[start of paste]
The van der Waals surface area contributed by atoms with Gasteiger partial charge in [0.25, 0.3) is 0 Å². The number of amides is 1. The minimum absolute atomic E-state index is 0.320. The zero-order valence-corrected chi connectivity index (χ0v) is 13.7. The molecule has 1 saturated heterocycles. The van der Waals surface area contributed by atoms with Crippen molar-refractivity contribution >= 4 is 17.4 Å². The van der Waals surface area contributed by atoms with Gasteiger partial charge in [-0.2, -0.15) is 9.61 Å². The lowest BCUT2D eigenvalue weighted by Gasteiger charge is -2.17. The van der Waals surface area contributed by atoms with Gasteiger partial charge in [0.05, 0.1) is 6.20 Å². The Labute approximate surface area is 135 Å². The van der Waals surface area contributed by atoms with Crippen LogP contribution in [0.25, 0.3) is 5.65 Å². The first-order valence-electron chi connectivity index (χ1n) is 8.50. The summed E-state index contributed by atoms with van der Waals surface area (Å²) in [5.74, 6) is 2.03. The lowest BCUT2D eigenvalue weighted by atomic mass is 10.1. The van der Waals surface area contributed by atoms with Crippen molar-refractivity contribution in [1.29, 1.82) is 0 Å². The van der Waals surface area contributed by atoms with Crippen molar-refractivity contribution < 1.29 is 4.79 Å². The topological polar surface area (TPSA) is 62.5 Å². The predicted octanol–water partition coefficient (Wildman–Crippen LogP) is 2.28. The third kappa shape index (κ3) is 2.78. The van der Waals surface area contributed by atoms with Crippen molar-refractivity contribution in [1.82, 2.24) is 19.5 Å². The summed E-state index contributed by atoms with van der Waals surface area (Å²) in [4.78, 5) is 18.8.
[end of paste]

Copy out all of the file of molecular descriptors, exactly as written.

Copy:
The van der Waals surface area contributed by atoms with Gasteiger partial charge in [0.25, 0.3) is 0 Å². The number of amides is 1. The minimum absolute atomic E-state index is 0.320. The zero-order valence-corrected chi connectivity index (χ0v) is 13.7. The molecule has 1 saturated heterocycles. The van der Waals surface area contributed by atoms with Crippen molar-refractivity contribution >= 4 is 17.4 Å². The van der Waals surface area contributed by atoms with Gasteiger partial charge in [-0.2, -0.15) is 9.61 Å². The lowest BCUT2D eigenvalue weighted by Gasteiger charge is -2.17. The van der Waals surface area contributed by atoms with Gasteiger partial charge in [0.05, 0.1) is 6.20 Å². The Labute approximate surface area is 135 Å². The van der Waals surface area contributed by atoms with Crippen LogP contribution in [0.25, 0.3) is 5.65 Å². The first-order valence-electron chi connectivity index (χ1n) is 8.50. The summed E-state index contributed by atoms with van der Waals surface area (Å²) in [5.74, 6) is 2.03. The lowest BCUT2D eigenvalue weighted by atomic mass is 10.1. The van der Waals surface area contributed by atoms with Crippen molar-refractivity contribution in [1.29, 1.82) is 0 Å². The van der Waals surface area contributed by atoms with Crippen molar-refractivity contribution < 1.29 is 4.79 Å². The topological polar surface area (TPSA) is 62.5 Å². The predicted octanol–water partition coefficient (Wildman–Crippen LogP) is 2.28. The third kappa shape index (κ3) is 2.78. The van der Waals surface area contributed by atoms with Crippen molar-refractivity contribution in [1.82, 2.24) is 19.5 Å². The summed E-state index contributed by atoms with van der Waals surface area (Å²) in [4.78, 5) is 18.8.